This retrospective observational analysis used computerised medical and pharmacy records from 15,602 patients who received HIV medications through the Veterans Administration healthcare system between January 2006 and July 2012. Almost all were men, nearly half were black, more than 40% were white and the average age was 52 years. About two-thirds were diagnosed with mental health conditions and 40% with drug or alcohol use disorders.

Participants were categorised in the single-tablet regimen group if they had ever received a one-pill-once-daily regimen at any time during the study period (6191 participants, 40%); others were put in the multiple-tablet regimen group (9411 patients, 60%). Follow-up lasted at least two months without any switches after starting a new regimen.

At baseline, people in the single-tablet and multiple-tablet groups had similar CD4 cell counts (mean 432 cells/mm3). However, participants prescribed a single-tablet regimen were less likely to have undetectable viral load at baseline (42 vs 46%) and more likely to be treatment-naive (28 vs 13%).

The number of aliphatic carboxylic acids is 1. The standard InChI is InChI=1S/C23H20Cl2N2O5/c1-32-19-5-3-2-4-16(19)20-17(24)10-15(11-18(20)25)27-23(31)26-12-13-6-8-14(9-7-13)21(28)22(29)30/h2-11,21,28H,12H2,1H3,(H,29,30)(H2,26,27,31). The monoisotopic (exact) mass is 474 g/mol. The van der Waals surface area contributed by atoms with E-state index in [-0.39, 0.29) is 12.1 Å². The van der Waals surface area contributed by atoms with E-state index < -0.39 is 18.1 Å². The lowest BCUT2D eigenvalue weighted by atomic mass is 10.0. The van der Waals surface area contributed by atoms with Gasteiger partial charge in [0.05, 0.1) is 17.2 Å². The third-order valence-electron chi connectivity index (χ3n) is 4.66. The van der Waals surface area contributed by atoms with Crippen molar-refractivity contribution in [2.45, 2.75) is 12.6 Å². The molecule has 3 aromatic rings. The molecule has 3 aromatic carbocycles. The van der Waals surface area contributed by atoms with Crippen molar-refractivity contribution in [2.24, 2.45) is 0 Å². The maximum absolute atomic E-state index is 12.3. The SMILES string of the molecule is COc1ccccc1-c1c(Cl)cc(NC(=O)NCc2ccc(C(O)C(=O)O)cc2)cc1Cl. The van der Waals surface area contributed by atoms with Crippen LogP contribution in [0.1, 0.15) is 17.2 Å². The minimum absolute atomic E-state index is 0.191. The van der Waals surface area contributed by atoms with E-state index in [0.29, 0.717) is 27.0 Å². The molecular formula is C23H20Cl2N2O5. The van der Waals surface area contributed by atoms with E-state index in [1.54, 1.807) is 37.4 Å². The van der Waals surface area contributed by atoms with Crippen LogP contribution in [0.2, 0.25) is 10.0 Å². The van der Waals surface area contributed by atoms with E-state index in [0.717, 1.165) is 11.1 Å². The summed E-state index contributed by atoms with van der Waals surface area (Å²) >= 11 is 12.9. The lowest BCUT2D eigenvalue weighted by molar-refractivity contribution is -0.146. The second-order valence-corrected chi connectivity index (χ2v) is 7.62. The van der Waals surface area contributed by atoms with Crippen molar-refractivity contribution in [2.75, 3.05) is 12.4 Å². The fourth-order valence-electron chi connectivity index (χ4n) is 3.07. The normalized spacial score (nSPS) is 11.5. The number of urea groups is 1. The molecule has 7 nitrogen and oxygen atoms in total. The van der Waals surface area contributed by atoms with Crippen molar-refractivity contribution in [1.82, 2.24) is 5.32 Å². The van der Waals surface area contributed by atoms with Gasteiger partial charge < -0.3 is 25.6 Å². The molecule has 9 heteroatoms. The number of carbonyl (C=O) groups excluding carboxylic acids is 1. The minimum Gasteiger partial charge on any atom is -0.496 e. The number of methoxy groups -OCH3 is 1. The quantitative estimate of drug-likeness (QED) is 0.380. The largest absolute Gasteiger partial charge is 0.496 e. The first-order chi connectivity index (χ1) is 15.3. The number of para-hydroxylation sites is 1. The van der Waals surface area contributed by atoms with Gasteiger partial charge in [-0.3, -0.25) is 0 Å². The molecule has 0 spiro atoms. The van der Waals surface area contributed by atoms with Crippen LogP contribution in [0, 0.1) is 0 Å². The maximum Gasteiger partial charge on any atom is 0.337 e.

Almost everyone in the single-tablet regimen group used Atripla (efavirenz/tenofovir/emtricitabine), a recommended regimen in European and US treatment guidelines. The other available one-pill regimens, Eviplera (rilpivirine/tenofovir/emtricitabine) and Stribild (elvitegravir/cobicistat/tenofovir/emtricitabine), were approved more recently in the US (August 2011 and August 2012, respectively). All single-tablet coformulations are marketed by Gilead Sciences, which provided support for the study.

Atripla and Eviplera include a NNRTI whilst Stribild includes an HIV integrase inhibitor. There are currently no protease inhibitor-based single-tablet regimens. More than two-thirds of participants in the multiple-tablet group took protease inhibitors.

Treatment response rates were high overall in both groups. But people taking a single-tablet regimen were significantly more likely than those on multiple-tablet regimens to achieve undetectable viral load during follow-up (64 vs 60%, respectively).

A significantly greater proportion of people in the single-tablet group achieved at least 95% adherence (75 vs 56%) and at least 80% adherence (90 vs 78%), as determined by pharmacy claims data (medication possession ratio).

People taking a single-tablet regimen were significantly less likely to have been hospitalised during follow-up compared with multiple-tablet recipients (27 vs 31%). They also took longer to be hospitalised and had fewer hospital stays (2.2 vs 2.7, respectively).